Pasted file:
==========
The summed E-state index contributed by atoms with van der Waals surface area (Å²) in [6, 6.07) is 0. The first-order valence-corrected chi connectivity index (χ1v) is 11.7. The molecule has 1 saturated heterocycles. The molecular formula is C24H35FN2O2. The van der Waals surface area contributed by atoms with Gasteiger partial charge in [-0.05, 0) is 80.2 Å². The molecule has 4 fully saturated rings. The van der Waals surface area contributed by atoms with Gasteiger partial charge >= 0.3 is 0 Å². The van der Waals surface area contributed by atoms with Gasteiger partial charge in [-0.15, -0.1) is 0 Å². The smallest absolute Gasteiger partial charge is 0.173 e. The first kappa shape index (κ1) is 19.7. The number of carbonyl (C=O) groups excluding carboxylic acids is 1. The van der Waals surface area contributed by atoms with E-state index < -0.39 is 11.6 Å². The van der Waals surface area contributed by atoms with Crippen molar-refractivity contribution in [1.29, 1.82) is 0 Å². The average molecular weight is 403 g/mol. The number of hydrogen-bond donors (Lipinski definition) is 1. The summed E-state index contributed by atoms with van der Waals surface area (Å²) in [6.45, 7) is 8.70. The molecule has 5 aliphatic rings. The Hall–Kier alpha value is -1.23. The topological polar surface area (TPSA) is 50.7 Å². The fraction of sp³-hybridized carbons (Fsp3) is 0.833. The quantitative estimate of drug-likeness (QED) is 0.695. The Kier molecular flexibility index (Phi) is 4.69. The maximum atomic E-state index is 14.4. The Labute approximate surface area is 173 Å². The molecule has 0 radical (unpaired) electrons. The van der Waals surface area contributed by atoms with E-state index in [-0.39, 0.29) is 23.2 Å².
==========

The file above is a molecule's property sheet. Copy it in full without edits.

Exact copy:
The summed E-state index contributed by atoms with van der Waals surface area (Å²) in [6, 6.07) is 0. The first-order valence-corrected chi connectivity index (χ1v) is 11.7. The molecule has 1 saturated heterocycles. The molecular formula is C24H35FN2O2. The van der Waals surface area contributed by atoms with Gasteiger partial charge in [-0.05, 0) is 80.2 Å². The molecule has 4 fully saturated rings. The van der Waals surface area contributed by atoms with Gasteiger partial charge >= 0.3 is 0 Å². The van der Waals surface area contributed by atoms with Gasteiger partial charge in [-0.15, -0.1) is 0 Å². The smallest absolute Gasteiger partial charge is 0.173 e. The first kappa shape index (κ1) is 19.7. The number of carbonyl (C=O) groups excluding carboxylic acids is 1. The van der Waals surface area contributed by atoms with E-state index < -0.39 is 11.6 Å². The van der Waals surface area contributed by atoms with Crippen molar-refractivity contribution in [1.29, 1.82) is 0 Å². The average molecular weight is 403 g/mol. The number of hydrogen-bond donors (Lipinski definition) is 1. The summed E-state index contributed by atoms with van der Waals surface area (Å²) in [6.45, 7) is 8.70. The molecule has 5 aliphatic rings. The Hall–Kier alpha value is -1.23. The topological polar surface area (TPSA) is 50.7 Å². The fraction of sp³-hybridized carbons (Fsp3) is 0.833. The quantitative estimate of drug-likeness (QED) is 0.695. The Kier molecular flexibility index (Phi) is 4.69. The maximum atomic E-state index is 14.4. The Labute approximate surface area is 173 Å². The molecule has 0 radical (unpaired) electrons. The van der Waals surface area contributed by atoms with E-state index in [-0.39, 0.29) is 23.2 Å².